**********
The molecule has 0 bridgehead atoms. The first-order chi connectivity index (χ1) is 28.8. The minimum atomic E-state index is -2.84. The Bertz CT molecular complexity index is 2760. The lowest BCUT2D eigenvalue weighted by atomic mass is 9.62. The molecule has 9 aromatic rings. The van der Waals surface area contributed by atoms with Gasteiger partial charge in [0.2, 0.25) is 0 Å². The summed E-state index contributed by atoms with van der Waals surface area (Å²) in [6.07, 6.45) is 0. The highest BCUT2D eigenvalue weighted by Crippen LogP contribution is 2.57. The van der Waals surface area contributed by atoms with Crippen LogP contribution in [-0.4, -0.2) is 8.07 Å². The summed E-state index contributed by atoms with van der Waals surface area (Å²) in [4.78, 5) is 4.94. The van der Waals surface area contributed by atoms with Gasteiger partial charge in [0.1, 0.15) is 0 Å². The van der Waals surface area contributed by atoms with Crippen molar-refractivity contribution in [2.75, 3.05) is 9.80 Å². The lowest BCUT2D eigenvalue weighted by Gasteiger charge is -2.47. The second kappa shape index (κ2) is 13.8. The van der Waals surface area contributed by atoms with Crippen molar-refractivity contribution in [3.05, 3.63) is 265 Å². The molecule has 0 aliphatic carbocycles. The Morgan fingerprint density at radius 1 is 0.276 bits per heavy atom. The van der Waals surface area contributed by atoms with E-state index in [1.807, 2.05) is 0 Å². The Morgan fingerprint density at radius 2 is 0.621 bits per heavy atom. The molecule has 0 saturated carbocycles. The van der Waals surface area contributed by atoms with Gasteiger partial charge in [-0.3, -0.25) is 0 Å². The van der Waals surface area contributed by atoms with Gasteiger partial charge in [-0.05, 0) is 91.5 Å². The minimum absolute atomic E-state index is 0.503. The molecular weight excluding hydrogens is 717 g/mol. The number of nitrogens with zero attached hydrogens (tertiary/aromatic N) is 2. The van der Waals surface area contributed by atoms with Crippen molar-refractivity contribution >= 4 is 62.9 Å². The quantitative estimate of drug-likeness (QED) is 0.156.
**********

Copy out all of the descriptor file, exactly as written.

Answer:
The molecule has 0 bridgehead atoms. The first-order chi connectivity index (χ1) is 28.8. The minimum atomic E-state index is -2.84. The Bertz CT molecular complexity index is 2760. The lowest BCUT2D eigenvalue weighted by atomic mass is 9.62. The molecule has 9 aromatic rings. The van der Waals surface area contributed by atoms with Gasteiger partial charge in [0.2, 0.25) is 0 Å². The summed E-state index contributed by atoms with van der Waals surface area (Å²) in [6.07, 6.45) is 0. The highest BCUT2D eigenvalue weighted by Crippen LogP contribution is 2.57. The van der Waals surface area contributed by atoms with Crippen LogP contribution in [-0.4, -0.2) is 8.07 Å². The summed E-state index contributed by atoms with van der Waals surface area (Å²) in [4.78, 5) is 4.94. The van der Waals surface area contributed by atoms with Gasteiger partial charge in [0.1, 0.15) is 0 Å². The van der Waals surface area contributed by atoms with Crippen molar-refractivity contribution in [2.75, 3.05) is 9.80 Å². The lowest BCUT2D eigenvalue weighted by Gasteiger charge is -2.47. The second kappa shape index (κ2) is 13.8. The van der Waals surface area contributed by atoms with Crippen molar-refractivity contribution in [3.05, 3.63) is 265 Å². The molecule has 0 aliphatic carbocycles. The Morgan fingerprint density at radius 1 is 0.276 bits per heavy atom. The van der Waals surface area contributed by atoms with E-state index in [1.807, 2.05) is 0 Å². The Morgan fingerprint density at radius 2 is 0.621 bits per heavy atom. The molecule has 0 saturated carbocycles. The van der Waals surface area contributed by atoms with Gasteiger partial charge in [-0.3, -0.25) is 0 Å². The van der Waals surface area contributed by atoms with Gasteiger partial charge in [-0.05, 0) is 91.5 Å². The minimum absolute atomic E-state index is 0.503. The molecular weight excluding hydrogens is 717 g/mol. The number of nitrogens with zero attached hydrogens (tertiary/aromatic N) is 2. The van der Waals surface area contributed by atoms with Crippen molar-refractivity contribution >= 4 is 62.9 Å². The quantitative estimate of drug-likeness (QED) is 0.156.